Gijs Bakker’s career spans fifty years and not one of them dull. His first piece, Golden Onion, a sperm-shaped bracelet designed in 1965 was the beginning of a rich, varied and invigorating output that shows no sign of slowing down today. Bakker refers to himself as a “jewellery designer” and since the Dutch aren’t big on disingenuousness, I have to take him at his word. But of course he’s much more than what might be seen as a mere bijoutier. His adhesion to the mantle is in part to reinforce his challenge to our preconceptions. “Never assume,” is a recurring “Gijsism.”
“What I love about jewellery is that it is totally unnecessary,” he smiles. Bakker smiles a lot – the way I imagine a cardinal might smile, knowingly. I can never quite tell if that’s empathy or irony crossing his lips. Did I mention Gijs Bakker is Dutch? Bakker was born in 1942, two years after the Luftwaffe Blitz of Rotterdam and the annihilation of the Dutch resistance. Dire as it was, it was most certainly a tabula rasa. The old world had gone and everything was up for grabs.
He studied at the Gerrit Rietveld Academie, which was then essentially a school of applied arts “since design education didn’t even exist,” as Bakker says. “We were very poor. Things were very grim.” Nonetheless, the Rietveld Academie fostered functionalist thought and a critical approach to society and class, heavily influenced by the Bauhaus and De Stijl. There is no separating Bakker’s creations from the context in which they are created. “In the late 1960s, things started to become more exciting. There was more wealth, a confidence was returning.” Although it would be a while yet before that confidence segued into optimism.
In the meantime, Bakker met another Rietveld jewellery student, Emmy van Leersum. They graduated, married and began working together under the moniker G+E (Gijs + Emmy). “We were very different. She was functional and analytical in the step-by-step development of ideas, whereas I have a more intuitive approach. An excellent combination.” Indeed. Their articulated aluminium neckpieces and bracelets of the late 1960s were in perfect synch with the space age aesthetic, in many ways anticipating Pierre Cardin and Courrèges, and may well be the influence on the parodic catwalk scene in William Klein’s 1966 classic film, Who are You, Polly Maggoo? Their Circle bracelet of 1968 remains among Bakker’s most cherished designs. “It was simply made from the idea of punching a hand through a solid sheet of metal or cardboard,” he says. “The result is this very beautiful, very perfect disc. I think it is lovely.” The Circle announced the introduction of a certain kinetic element to Bakker’s work.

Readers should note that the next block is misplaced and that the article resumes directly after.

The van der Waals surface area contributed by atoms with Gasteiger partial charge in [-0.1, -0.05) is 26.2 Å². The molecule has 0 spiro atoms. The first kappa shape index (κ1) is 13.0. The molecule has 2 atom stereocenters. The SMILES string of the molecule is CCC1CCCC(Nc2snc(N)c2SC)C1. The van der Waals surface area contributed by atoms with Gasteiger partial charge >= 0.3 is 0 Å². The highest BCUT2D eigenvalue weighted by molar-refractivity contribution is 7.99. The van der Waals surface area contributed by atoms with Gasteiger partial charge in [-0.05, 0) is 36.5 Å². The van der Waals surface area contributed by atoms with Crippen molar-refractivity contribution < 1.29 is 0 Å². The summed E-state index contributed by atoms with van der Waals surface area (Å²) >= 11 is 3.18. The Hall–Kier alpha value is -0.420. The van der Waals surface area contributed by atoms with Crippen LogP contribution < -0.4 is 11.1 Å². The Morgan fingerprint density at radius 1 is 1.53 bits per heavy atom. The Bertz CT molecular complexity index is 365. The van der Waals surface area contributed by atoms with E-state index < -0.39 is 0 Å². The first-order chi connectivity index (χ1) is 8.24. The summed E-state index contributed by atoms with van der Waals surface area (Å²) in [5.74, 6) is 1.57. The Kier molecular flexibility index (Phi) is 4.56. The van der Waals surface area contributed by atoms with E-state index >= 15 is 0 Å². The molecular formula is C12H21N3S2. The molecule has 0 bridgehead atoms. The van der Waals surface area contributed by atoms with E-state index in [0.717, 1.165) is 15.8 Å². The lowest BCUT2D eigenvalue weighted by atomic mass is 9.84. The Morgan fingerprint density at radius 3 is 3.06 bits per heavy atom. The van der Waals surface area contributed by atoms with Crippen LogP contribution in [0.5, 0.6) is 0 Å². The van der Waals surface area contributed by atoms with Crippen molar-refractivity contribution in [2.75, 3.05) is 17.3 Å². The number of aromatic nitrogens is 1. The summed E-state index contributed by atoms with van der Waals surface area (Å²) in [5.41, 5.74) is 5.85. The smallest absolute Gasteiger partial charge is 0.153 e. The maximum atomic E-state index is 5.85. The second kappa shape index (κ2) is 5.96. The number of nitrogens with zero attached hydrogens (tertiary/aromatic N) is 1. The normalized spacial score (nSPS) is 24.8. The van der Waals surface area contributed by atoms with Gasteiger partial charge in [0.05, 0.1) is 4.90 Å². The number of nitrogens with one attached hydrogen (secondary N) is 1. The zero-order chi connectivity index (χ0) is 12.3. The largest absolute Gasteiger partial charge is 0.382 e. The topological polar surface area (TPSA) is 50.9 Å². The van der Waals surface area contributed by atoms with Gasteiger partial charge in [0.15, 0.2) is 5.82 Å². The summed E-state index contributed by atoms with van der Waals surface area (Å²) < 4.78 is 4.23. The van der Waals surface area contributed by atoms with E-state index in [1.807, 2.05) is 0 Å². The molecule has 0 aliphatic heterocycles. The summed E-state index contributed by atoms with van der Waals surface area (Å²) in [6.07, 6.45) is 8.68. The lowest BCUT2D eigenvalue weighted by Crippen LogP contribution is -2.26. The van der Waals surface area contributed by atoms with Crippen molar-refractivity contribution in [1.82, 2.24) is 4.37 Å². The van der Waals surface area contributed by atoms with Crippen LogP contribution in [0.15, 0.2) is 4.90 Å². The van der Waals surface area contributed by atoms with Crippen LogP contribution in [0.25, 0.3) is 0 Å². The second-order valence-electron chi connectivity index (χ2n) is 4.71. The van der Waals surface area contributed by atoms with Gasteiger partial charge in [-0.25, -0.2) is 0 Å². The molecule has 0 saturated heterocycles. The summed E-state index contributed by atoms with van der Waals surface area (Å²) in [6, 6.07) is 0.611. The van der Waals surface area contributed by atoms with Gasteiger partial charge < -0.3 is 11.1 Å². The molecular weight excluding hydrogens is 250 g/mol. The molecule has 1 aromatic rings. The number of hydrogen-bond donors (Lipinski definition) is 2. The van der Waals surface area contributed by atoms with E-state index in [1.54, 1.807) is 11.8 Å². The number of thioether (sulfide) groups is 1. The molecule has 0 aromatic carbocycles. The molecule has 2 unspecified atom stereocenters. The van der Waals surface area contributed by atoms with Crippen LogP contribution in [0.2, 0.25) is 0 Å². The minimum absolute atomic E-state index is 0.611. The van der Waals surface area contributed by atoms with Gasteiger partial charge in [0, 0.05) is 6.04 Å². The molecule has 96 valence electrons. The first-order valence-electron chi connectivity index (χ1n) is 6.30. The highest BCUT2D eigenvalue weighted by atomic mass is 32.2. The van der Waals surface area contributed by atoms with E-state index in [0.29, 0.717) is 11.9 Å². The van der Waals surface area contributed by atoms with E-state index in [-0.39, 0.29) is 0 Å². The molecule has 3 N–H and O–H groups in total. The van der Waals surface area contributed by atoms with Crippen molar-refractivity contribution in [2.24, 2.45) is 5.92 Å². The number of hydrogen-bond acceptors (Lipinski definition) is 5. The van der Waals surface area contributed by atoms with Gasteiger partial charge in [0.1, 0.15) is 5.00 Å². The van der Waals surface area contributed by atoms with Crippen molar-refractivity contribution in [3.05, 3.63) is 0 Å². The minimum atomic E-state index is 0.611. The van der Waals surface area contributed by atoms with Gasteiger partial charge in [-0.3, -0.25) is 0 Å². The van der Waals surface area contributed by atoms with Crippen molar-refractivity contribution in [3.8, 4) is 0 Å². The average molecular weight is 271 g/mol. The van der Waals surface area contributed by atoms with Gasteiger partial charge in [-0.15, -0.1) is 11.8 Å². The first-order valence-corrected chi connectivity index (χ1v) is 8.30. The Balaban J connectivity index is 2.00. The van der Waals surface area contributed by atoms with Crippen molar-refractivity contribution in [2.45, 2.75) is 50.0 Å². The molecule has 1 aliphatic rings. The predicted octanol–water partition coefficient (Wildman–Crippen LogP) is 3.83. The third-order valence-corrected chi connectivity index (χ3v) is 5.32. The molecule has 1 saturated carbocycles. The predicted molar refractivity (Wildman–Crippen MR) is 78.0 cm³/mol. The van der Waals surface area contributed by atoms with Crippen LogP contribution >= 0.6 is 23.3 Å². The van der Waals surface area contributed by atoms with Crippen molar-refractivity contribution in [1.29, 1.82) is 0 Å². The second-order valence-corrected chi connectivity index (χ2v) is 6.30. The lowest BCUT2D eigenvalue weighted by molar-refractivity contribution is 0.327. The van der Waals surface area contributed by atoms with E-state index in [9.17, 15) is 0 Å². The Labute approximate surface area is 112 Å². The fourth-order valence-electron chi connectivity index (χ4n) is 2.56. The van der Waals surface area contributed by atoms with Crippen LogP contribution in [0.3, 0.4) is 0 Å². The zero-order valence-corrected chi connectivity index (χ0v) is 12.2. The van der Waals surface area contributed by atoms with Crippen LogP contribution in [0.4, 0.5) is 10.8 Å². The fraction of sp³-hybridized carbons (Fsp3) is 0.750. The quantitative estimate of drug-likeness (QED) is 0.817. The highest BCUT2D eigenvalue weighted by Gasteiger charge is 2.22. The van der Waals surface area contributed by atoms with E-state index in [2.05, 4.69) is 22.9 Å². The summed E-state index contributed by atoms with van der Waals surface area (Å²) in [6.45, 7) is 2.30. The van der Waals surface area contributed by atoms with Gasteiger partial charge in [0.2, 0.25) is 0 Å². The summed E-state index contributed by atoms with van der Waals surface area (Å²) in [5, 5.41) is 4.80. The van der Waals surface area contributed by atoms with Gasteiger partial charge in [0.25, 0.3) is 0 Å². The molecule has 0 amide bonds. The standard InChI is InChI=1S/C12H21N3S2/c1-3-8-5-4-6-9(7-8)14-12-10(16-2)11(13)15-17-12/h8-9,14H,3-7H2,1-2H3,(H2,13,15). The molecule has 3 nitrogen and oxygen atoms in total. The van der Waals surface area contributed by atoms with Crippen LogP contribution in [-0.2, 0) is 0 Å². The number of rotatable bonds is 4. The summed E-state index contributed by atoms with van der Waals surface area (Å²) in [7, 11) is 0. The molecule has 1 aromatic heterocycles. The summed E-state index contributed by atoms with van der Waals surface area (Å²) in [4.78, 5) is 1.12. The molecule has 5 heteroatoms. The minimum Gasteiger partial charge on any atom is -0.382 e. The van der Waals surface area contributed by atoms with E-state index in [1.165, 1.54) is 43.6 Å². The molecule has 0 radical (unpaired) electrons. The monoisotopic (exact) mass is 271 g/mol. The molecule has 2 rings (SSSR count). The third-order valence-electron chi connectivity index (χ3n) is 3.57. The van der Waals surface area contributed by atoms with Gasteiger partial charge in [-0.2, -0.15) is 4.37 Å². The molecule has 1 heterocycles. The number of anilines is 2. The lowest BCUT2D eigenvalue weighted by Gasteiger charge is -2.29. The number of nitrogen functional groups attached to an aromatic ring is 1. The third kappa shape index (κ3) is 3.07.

By the early 1970s he’d begun experimenting with furniture, including pieces such as the poetic Umbrella lamp (1973) made from a standard nylon umbrella hood mounted on a wire frame, and the Strip chair (1974), made from strips of laminated beech. The Webbing chair (1978) is a square of industrial webbing stretched across a rather pert metal frame. The titles indicate process or material, and those materials, if not poor as such, are certainly rather ordinary. That beauty can be found in the everyday was a new concept then, and is still – let’s face it – contested today.
One thing that is certainly not contested today is the significance, if not the actual definition, of Dutch design. In 1993, Bakker and art historian Renny Ramakers decided to put on a show upstairs at the cult but kitsch Paradiso nightclub in Amsterdam. “It was snowing, it was cold, but all of Amsterdam was there,” Bakker says. Italian architect and designer Andrea Branzi also happened to be there, dragging in his wake a bevy of journalists and other design aficionados. What they saw was the birth of an amorphous design ethic (not, Bakker would insist, an aesthetic), glibly dubbed droog, or “dry.” Designers such as Hella Jongerius, Jurgen Bey, Marcel Wanders, Tejo Remy, Maarten Baas, Saskia van Drimmelen and dozens of others would all become grouped under the banner over the years. If their work shares an ethic, it is one centred on careful conception and hand-marked creation, a knowing wink at contemporary issues and a sense of humour that is, well, kinda dry. That it came to share an aesthetic was a problem.
“Dutch design has taken up a position of its own,” says Bakker, carefully choosing his words. “And it is partly being adopted. That leads to the development of a kind of aesthetic that covers the product, which in turn results in a kind of uniformity. Once a set of ideas becomes a style, it is finished.”
From 2000 until 2012, Bakker was head of the masters program at the Design Academy Eindhoven, overseeing the budding careers of such alumni as Tord Boontje, Dror Benshetrit, Job Smeets of Studio Job and Sydney’s Henry Wilson. If you look at the work of any of these designers, you may sense an undercurrent running through their output. To my mind, it’s something to do with not proposing resolute “solutions” to parent “problems.” Their work is open-ended, often transformative, even incomplete, subtly insinuating themselves into a life rather than shouting their arrival.
Today, I swear I can spot a graduate of Design Academy Eindhoven – there’s a style about it, a certain approach that overlays the work. Is this perhaps the reason – or the result – of Bakker’s resignation? Bakker looks, goggle-eyed through his trademark glasses designed for Polaroid in 1972, and smiles. Just smiles.